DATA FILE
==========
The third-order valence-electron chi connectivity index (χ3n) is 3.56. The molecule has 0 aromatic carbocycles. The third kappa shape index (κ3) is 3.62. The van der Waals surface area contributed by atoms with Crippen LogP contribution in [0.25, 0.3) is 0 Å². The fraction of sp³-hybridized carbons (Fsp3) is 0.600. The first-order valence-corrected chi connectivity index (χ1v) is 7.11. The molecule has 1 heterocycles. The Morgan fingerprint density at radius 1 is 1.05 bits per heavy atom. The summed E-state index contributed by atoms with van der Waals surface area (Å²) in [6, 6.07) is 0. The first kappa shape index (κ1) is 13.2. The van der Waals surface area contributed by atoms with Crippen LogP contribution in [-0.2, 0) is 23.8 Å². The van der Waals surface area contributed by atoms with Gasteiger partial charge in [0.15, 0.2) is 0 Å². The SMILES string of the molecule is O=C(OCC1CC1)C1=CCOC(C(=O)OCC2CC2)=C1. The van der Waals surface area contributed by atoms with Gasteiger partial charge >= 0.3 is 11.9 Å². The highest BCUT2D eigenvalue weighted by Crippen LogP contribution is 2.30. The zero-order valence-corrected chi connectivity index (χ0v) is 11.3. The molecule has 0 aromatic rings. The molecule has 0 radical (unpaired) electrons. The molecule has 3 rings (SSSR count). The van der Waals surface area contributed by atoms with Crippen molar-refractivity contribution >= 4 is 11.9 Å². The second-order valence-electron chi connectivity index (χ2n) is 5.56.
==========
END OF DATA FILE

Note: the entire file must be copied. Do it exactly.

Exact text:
The third-order valence-electron chi connectivity index (χ3n) is 3.56. The molecule has 0 aromatic carbocycles. The third kappa shape index (κ3) is 3.62. The van der Waals surface area contributed by atoms with Crippen LogP contribution in [0.25, 0.3) is 0 Å². The fraction of sp³-hybridized carbons (Fsp3) is 0.600. The first-order valence-corrected chi connectivity index (χ1v) is 7.11. The molecule has 1 heterocycles. The Morgan fingerprint density at radius 1 is 1.05 bits per heavy atom. The summed E-state index contributed by atoms with van der Waals surface area (Å²) in [6, 6.07) is 0. The first kappa shape index (κ1) is 13.2. The van der Waals surface area contributed by atoms with Crippen LogP contribution in [-0.2, 0) is 23.8 Å². The van der Waals surface area contributed by atoms with Gasteiger partial charge in [0.15, 0.2) is 0 Å². The SMILES string of the molecule is O=C(OCC1CC1)C1=CCOC(C(=O)OCC2CC2)=C1. The van der Waals surface area contributed by atoms with Gasteiger partial charge >= 0.3 is 11.9 Å². The highest BCUT2D eigenvalue weighted by Crippen LogP contribution is 2.30. The zero-order valence-corrected chi connectivity index (χ0v) is 11.3. The molecule has 0 aromatic rings. The molecule has 0 radical (unpaired) electrons. The molecule has 3 rings (SSSR count). The van der Waals surface area contributed by atoms with Crippen molar-refractivity contribution >= 4 is 11.9 Å². The second-order valence-electron chi connectivity index (χ2n) is 5.56.